Linear test

We checked if a linear function remains still after the application of the MCM.

An assessment test is to consider a linear image and to evaluate the difference between the original and its MCM evolution. The fewer the differences are, the better the algorithm is. We noticed that:

Original image MCM evolution of some level lines

Radial test

Similarly, we checked if a radial function remains still after the application of the MCM.

In this case the difference image is not useful, since we expect the level lines to remain circumferences, but to move. In practice we are interested in a numerical difference between the evolved level lines and real circles. The smaller the distance, the better the algorithm. To achieve this aim, we computed the difference between the maximum and minimum distance from the center of the image. The level lines too close to the edges were discarded since they would have been strongly deformed because of mirroring effect.

Ideally the difference should be zero, but such an eventuality does not occur even in the case of the original image. In fact the isolevel sets are not closed lines, but closed circular crowns of finite thickness, since there is an inevitable quantization operation when the image is written. The results follow:

Original image MCM evolution of some level lines

In conclusion, Δt=0.5 products the worst results, while the differences between the other two possibilities are not enough to make us decide for Δt=0.05, which will double the number of iterations and therefore processing time.

Relationship between Normalized Scale and Number of Iterations

We end the analysis regarding the MCM with a brief discussion on the relationship between normalized scale and number of iterations.

Our aim is to see how the formula

n_{iter}= \frac{R^2}{2\Delta t}

works out in practice.

To this end, we considered a digital image representing a circle (all the pixels whose distance from an assigned center is less or equal than the radius are black, the others are white). We then applied the algorithm until such a circle disappeared after a threshold with λ=127.5. This condition is satisfied when the gray value of the center (which is the global minimum) exceeds 127.5.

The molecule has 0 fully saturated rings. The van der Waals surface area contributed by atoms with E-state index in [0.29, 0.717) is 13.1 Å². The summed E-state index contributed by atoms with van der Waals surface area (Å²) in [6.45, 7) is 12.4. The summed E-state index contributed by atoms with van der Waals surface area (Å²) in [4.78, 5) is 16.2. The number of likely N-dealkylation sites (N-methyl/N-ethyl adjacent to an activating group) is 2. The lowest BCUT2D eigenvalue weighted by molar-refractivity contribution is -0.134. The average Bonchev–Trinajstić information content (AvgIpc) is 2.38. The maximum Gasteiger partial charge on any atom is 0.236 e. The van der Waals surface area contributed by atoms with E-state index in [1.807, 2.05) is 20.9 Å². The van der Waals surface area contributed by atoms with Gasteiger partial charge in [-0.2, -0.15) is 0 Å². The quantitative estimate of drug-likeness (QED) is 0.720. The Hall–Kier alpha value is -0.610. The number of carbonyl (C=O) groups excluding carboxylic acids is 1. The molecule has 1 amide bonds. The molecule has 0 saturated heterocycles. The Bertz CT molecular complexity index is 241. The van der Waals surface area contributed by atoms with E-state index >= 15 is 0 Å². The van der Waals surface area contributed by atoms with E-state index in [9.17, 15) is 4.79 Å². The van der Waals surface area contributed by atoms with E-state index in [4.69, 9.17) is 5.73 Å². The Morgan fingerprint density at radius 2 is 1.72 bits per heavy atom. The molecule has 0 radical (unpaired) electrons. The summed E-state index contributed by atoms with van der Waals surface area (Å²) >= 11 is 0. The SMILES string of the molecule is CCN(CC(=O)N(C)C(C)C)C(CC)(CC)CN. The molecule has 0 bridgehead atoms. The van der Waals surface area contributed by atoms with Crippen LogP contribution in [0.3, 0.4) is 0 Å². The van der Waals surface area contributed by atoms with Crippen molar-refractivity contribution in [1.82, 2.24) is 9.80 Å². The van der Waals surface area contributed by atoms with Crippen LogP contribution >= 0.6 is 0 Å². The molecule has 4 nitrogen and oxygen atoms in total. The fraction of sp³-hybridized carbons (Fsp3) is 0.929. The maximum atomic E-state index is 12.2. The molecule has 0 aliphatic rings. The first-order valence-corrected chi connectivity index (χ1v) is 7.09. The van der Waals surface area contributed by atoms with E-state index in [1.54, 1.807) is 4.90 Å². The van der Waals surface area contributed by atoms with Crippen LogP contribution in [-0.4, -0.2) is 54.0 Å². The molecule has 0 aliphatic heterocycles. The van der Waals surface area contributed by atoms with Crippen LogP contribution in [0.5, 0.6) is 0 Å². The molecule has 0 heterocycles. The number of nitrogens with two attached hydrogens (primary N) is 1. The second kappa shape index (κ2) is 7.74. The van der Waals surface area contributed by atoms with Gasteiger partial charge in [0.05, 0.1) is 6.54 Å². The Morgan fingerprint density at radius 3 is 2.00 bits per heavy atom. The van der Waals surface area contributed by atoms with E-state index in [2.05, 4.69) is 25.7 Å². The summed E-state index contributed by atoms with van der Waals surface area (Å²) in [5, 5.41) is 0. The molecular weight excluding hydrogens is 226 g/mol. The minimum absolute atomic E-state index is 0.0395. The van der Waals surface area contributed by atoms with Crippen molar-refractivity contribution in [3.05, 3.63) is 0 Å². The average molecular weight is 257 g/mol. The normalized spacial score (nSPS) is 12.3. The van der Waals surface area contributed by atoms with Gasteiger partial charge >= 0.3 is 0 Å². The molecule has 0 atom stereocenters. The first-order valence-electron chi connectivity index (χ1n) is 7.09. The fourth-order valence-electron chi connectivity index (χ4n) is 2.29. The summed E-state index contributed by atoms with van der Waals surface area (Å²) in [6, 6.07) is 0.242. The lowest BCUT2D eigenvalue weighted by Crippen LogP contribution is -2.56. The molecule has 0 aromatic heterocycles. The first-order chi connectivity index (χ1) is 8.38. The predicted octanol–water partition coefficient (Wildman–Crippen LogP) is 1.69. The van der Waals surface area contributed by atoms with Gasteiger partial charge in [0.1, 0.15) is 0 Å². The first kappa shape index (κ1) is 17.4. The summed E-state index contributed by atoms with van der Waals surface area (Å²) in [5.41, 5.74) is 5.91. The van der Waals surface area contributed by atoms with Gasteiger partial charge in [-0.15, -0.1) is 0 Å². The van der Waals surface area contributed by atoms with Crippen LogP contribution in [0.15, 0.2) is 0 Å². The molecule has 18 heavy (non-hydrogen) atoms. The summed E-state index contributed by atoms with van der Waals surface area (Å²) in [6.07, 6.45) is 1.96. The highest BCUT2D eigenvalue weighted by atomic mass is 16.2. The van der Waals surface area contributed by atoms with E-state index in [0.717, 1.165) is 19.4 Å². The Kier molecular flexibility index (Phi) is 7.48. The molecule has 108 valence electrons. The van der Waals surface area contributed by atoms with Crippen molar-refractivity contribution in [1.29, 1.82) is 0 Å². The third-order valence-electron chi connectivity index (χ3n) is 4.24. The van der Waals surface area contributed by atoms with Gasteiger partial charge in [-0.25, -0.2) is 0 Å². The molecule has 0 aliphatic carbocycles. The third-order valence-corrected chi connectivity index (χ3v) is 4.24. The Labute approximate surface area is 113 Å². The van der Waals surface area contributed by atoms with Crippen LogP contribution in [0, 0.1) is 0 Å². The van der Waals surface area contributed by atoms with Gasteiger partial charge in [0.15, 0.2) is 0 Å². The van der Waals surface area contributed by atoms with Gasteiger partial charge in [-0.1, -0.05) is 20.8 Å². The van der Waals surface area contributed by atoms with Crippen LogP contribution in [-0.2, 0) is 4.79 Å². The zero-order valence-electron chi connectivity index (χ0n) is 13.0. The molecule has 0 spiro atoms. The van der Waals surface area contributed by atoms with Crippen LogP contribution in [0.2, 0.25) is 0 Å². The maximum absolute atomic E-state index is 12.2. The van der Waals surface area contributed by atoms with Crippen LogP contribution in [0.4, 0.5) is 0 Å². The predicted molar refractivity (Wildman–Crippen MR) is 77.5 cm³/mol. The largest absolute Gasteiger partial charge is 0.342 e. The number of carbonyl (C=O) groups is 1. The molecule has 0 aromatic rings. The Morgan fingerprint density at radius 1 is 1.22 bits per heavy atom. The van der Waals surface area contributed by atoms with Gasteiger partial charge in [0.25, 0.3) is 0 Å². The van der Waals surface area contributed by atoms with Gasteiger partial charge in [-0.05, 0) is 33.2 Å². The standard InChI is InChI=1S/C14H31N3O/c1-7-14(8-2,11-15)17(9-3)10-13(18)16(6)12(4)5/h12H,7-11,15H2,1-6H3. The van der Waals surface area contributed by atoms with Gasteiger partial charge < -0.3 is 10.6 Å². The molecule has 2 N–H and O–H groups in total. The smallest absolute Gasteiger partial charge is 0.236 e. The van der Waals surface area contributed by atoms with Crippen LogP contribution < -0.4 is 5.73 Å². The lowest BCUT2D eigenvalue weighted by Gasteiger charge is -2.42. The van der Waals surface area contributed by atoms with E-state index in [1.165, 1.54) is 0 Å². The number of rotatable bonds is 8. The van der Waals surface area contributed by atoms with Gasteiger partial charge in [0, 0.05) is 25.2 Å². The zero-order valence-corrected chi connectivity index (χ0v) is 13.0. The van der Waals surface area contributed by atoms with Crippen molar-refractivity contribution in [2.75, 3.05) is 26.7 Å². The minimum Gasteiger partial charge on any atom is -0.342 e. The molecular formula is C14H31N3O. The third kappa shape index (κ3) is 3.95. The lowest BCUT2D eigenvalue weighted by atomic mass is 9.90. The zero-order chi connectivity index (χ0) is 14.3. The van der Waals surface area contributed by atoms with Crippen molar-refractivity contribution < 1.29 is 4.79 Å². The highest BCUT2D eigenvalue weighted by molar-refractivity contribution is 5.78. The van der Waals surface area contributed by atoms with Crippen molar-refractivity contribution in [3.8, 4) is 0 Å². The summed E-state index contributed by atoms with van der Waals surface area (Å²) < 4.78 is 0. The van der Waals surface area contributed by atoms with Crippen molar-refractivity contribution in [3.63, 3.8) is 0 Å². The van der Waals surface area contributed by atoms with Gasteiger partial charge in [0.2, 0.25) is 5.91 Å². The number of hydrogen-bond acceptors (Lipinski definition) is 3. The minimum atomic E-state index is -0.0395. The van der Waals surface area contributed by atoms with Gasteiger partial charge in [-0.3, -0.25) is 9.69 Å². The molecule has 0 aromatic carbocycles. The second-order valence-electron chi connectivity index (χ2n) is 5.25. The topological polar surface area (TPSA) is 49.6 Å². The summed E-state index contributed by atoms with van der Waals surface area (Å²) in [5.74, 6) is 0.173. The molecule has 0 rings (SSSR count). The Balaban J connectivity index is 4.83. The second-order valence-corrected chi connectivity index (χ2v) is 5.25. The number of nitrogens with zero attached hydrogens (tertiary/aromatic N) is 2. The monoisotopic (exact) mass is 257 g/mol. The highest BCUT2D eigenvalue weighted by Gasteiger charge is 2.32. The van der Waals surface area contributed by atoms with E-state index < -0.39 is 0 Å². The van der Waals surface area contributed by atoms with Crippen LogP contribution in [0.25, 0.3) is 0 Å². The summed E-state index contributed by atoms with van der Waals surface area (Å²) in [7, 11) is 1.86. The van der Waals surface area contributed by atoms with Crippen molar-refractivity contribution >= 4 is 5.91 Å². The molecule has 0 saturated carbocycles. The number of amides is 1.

To minimize the mirroring effect we create bigger images as the radius of the circles increases: the number of rows (and therefore the number of columns, as the images are squares) is ten times the value of the radius and does not go below a minimum of 100. The results are plotted in the following figures. As can be seen, numerical values stay close to theoretical ones for normalized scales in [2, 50]. Then the curve of experimental values starts increasing faster and faster. The gap noticed for R low is probably due to the fact that the digital circles are not a good approximation of real circles because of pixelization, while the problems for high values of R are to be found in the finite difference scheme itself and limit the actual range of validity of the formula.

scalenorm MCM1 1.PNG

[Zoom In]

AMSS Implementations and Choice of the Parameters

Image extension and instability are treated similarly to MCM: we adopt a mirror behaviour with saturation at the end of the iterative part.



\eta_0(\theta)=|Du|^2\lambda_0(\theta)=\displaystyle\frac{2u_x^2+u_y^2-u_x\cdot u_y}{4},

we remark that the global extrema blow up for any choice of time step, making the scheme unstable.

As before, we plot the trends of maxima and minima as functions of number of iterations until a normalized scale of almost 9. Red dashed lines connect the normalized scales to the corresponding maximum values.

maxmix AMSSstep0dot1 cucciolo1.PNG

[More time steps]

Instead, the other choice of λ0 and consequently of η0 make the algorithm almost stable.